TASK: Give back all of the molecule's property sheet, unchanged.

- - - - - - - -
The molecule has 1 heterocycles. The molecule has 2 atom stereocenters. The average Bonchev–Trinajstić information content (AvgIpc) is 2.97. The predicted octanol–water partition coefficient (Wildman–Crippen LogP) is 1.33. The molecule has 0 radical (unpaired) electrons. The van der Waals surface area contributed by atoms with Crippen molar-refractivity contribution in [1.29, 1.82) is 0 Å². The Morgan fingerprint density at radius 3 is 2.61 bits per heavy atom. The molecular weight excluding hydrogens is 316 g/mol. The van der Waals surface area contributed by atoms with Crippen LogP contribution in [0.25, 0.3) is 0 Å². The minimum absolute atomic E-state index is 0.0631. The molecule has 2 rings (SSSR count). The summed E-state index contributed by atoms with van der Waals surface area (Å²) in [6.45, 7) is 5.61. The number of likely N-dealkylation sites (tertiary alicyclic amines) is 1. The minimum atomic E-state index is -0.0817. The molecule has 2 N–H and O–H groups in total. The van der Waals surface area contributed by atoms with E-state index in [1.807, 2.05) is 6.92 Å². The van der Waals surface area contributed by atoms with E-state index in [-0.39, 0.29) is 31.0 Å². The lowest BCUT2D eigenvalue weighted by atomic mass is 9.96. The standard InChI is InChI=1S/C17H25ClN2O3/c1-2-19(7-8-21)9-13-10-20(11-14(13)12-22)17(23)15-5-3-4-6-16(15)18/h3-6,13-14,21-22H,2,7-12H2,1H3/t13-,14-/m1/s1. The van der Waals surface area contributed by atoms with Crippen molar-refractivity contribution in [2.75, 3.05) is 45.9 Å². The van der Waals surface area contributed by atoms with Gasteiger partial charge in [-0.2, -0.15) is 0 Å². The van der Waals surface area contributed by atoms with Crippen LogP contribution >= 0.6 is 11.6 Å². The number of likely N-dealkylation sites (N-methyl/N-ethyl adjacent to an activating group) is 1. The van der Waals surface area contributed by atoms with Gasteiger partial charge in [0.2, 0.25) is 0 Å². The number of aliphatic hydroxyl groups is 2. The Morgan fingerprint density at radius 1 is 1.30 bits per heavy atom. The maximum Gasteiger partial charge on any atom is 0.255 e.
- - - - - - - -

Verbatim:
The molecule has 1 heterocycles. The molecule has 2 atom stereocenters. The average Bonchev–Trinajstić information content (AvgIpc) is 2.97. The predicted octanol–water partition coefficient (Wildman–Crippen LogP) is 1.33. The molecule has 0 radical (unpaired) electrons. The van der Waals surface area contributed by atoms with Crippen molar-refractivity contribution in [1.29, 1.82) is 0 Å². The Morgan fingerprint density at radius 3 is 2.61 bits per heavy atom. The molecular weight excluding hydrogens is 316 g/mol. The van der Waals surface area contributed by atoms with Crippen LogP contribution in [0.25, 0.3) is 0 Å². The minimum absolute atomic E-state index is 0.0631. The molecule has 2 rings (SSSR count). The summed E-state index contributed by atoms with van der Waals surface area (Å²) in [6.45, 7) is 5.61. The number of likely N-dealkylation sites (tertiary alicyclic amines) is 1. The minimum atomic E-state index is -0.0817. The molecule has 2 N–H and O–H groups in total. The van der Waals surface area contributed by atoms with E-state index in [1.807, 2.05) is 6.92 Å². The van der Waals surface area contributed by atoms with E-state index in [-0.39, 0.29) is 31.0 Å². The lowest BCUT2D eigenvalue weighted by atomic mass is 9.96. The standard InChI is InChI=1S/C17H25ClN2O3/c1-2-19(7-8-21)9-13-10-20(11-14(13)12-22)17(23)15-5-3-4-6-16(15)18/h3-6,13-14,21-22H,2,7-12H2,1H3/t13-,14-/m1/s1. The van der Waals surface area contributed by atoms with Crippen molar-refractivity contribution in [2.75, 3.05) is 45.9 Å². The van der Waals surface area contributed by atoms with Gasteiger partial charge in [-0.2, -0.15) is 0 Å². The van der Waals surface area contributed by atoms with Crippen LogP contribution >= 0.6 is 11.6 Å². The number of likely N-dealkylation sites (N-methyl/N-ethyl adjacent to an activating group) is 1. The van der Waals surface area contributed by atoms with Gasteiger partial charge in [0.2, 0.25) is 0 Å². The number of aliphatic hydroxyl groups is 2. The Morgan fingerprint density at radius 1 is 1.30 bits per heavy atom. The maximum Gasteiger partial charge on any atom is 0.255 e.